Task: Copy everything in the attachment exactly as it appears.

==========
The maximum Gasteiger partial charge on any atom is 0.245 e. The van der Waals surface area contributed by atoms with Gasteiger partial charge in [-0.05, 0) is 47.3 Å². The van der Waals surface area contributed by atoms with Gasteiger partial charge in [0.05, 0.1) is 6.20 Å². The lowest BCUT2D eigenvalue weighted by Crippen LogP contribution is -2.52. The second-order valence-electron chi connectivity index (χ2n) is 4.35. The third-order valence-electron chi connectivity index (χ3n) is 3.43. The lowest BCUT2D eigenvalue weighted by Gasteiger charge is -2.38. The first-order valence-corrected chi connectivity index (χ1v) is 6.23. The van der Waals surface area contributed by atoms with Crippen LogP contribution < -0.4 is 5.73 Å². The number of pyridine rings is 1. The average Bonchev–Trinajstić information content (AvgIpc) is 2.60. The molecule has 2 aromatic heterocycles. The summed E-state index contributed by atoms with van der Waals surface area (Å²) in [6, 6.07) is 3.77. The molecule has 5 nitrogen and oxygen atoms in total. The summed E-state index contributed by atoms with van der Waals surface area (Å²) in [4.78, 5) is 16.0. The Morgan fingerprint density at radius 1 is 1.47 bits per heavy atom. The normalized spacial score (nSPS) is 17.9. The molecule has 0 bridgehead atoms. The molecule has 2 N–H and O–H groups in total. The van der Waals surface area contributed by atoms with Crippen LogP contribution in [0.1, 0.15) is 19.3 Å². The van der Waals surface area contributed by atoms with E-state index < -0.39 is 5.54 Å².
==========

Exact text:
The maximum Gasteiger partial charge on any atom is 0.245 e. The van der Waals surface area contributed by atoms with Gasteiger partial charge in [-0.05, 0) is 47.3 Å². The van der Waals surface area contributed by atoms with Gasteiger partial charge in [0.05, 0.1) is 6.20 Å². The lowest BCUT2D eigenvalue weighted by Crippen LogP contribution is -2.52. The second-order valence-electron chi connectivity index (χ2n) is 4.35. The third-order valence-electron chi connectivity index (χ3n) is 3.43. The lowest BCUT2D eigenvalue weighted by Gasteiger charge is -2.38. The first-order valence-corrected chi connectivity index (χ1v) is 6.23. The van der Waals surface area contributed by atoms with Crippen LogP contribution < -0.4 is 5.73 Å². The number of pyridine rings is 1. The average Bonchev–Trinajstić information content (AvgIpc) is 2.60. The molecule has 2 aromatic heterocycles. The summed E-state index contributed by atoms with van der Waals surface area (Å²) in [6, 6.07) is 3.77. The molecule has 5 nitrogen and oxygen atoms in total. The summed E-state index contributed by atoms with van der Waals surface area (Å²) in [4.78, 5) is 16.0. The Morgan fingerprint density at radius 1 is 1.47 bits per heavy atom. The normalized spacial score (nSPS) is 17.9. The molecule has 0 bridgehead atoms. The molecule has 2 N–H and O–H groups in total. The van der Waals surface area contributed by atoms with Crippen LogP contribution in [0.1, 0.15) is 19.3 Å². The van der Waals surface area contributed by atoms with E-state index < -0.39 is 5.54 Å².